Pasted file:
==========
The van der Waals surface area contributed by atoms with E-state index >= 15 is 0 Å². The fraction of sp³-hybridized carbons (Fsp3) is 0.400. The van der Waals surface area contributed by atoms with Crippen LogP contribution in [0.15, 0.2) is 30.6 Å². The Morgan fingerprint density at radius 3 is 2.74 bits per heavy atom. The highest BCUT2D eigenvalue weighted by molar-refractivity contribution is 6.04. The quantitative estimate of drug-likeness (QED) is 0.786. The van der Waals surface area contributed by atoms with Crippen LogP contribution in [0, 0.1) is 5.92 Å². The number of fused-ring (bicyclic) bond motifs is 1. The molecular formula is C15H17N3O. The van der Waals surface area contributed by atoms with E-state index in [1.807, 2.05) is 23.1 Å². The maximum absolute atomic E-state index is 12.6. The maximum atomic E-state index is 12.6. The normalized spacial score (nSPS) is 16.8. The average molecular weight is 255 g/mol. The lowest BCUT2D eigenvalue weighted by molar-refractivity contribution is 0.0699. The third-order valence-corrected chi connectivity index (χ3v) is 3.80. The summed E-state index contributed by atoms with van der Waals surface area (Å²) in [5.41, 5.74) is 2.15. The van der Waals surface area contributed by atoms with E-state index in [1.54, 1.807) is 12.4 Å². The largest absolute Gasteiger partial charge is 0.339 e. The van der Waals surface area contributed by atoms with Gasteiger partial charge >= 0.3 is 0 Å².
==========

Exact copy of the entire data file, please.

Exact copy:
The van der Waals surface area contributed by atoms with E-state index >= 15 is 0 Å². The fraction of sp³-hybridized carbons (Fsp3) is 0.400. The van der Waals surface area contributed by atoms with Crippen LogP contribution in [0.15, 0.2) is 30.6 Å². The Morgan fingerprint density at radius 3 is 2.74 bits per heavy atom. The highest BCUT2D eigenvalue weighted by molar-refractivity contribution is 6.04. The quantitative estimate of drug-likeness (QED) is 0.786. The van der Waals surface area contributed by atoms with Crippen LogP contribution in [0, 0.1) is 5.92 Å². The number of fused-ring (bicyclic) bond motifs is 1. The molecular formula is C15H17N3O. The van der Waals surface area contributed by atoms with E-state index in [1.807, 2.05) is 23.1 Å². The maximum absolute atomic E-state index is 12.6. The maximum atomic E-state index is 12.6. The normalized spacial score (nSPS) is 16.8. The average molecular weight is 255 g/mol. The lowest BCUT2D eigenvalue weighted by molar-refractivity contribution is 0.0699. The third-order valence-corrected chi connectivity index (χ3v) is 3.80. The summed E-state index contributed by atoms with van der Waals surface area (Å²) in [5.41, 5.74) is 2.15. The van der Waals surface area contributed by atoms with E-state index in [1.54, 1.807) is 12.4 Å². The largest absolute Gasteiger partial charge is 0.339 e. The van der Waals surface area contributed by atoms with Gasteiger partial charge >= 0.3 is 0 Å².